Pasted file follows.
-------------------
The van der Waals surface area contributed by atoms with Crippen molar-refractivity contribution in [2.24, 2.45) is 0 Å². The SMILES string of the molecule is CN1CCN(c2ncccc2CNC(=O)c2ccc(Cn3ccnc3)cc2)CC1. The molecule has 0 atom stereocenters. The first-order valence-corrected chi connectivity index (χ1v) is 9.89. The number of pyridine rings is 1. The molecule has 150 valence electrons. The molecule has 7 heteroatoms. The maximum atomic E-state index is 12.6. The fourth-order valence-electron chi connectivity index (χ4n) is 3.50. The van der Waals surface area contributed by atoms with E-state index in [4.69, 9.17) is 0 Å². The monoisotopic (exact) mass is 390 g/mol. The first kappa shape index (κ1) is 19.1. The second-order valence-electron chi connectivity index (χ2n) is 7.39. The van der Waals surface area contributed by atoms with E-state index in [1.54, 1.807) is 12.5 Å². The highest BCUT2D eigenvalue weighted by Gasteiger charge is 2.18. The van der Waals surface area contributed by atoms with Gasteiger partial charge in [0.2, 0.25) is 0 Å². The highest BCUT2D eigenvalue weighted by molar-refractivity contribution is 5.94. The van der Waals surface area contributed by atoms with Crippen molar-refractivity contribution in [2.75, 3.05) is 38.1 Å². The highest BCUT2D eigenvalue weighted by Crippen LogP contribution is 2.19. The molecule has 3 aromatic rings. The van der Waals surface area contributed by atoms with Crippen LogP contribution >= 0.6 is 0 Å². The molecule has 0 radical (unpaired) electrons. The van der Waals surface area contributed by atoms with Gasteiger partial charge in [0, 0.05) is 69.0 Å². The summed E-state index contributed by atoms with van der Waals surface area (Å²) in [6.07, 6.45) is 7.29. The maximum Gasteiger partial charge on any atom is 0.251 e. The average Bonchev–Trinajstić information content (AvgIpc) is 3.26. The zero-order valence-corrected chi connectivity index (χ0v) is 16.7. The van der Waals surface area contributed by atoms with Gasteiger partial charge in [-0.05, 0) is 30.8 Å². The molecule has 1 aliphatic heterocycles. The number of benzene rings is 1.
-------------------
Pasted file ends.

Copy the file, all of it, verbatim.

The van der Waals surface area contributed by atoms with Crippen molar-refractivity contribution in [2.24, 2.45) is 0 Å². The SMILES string of the molecule is CN1CCN(c2ncccc2CNC(=O)c2ccc(Cn3ccnc3)cc2)CC1. The molecule has 0 atom stereocenters. The first-order valence-corrected chi connectivity index (χ1v) is 9.89. The number of pyridine rings is 1. The molecule has 150 valence electrons. The molecule has 7 heteroatoms. The maximum atomic E-state index is 12.6. The fourth-order valence-electron chi connectivity index (χ4n) is 3.50. The van der Waals surface area contributed by atoms with E-state index in [4.69, 9.17) is 0 Å². The monoisotopic (exact) mass is 390 g/mol. The first kappa shape index (κ1) is 19.1. The second-order valence-electron chi connectivity index (χ2n) is 7.39. The van der Waals surface area contributed by atoms with E-state index in [1.54, 1.807) is 12.5 Å². The highest BCUT2D eigenvalue weighted by Gasteiger charge is 2.18. The van der Waals surface area contributed by atoms with Gasteiger partial charge in [0.2, 0.25) is 0 Å². The highest BCUT2D eigenvalue weighted by molar-refractivity contribution is 5.94. The van der Waals surface area contributed by atoms with Crippen molar-refractivity contribution in [2.75, 3.05) is 38.1 Å². The highest BCUT2D eigenvalue weighted by Crippen LogP contribution is 2.19. The molecule has 3 aromatic rings. The van der Waals surface area contributed by atoms with Crippen LogP contribution >= 0.6 is 0 Å². The molecule has 0 radical (unpaired) electrons. The van der Waals surface area contributed by atoms with Gasteiger partial charge in [0, 0.05) is 69.0 Å². The summed E-state index contributed by atoms with van der Waals surface area (Å²) in [6.07, 6.45) is 7.29. The maximum Gasteiger partial charge on any atom is 0.251 e. The average Bonchev–Trinajstić information content (AvgIpc) is 3.26. The zero-order valence-corrected chi connectivity index (χ0v) is 16.7. The van der Waals surface area contributed by atoms with Gasteiger partial charge in [-0.05, 0) is 30.8 Å². The molecule has 1 aliphatic heterocycles. The number of benzene rings is 1.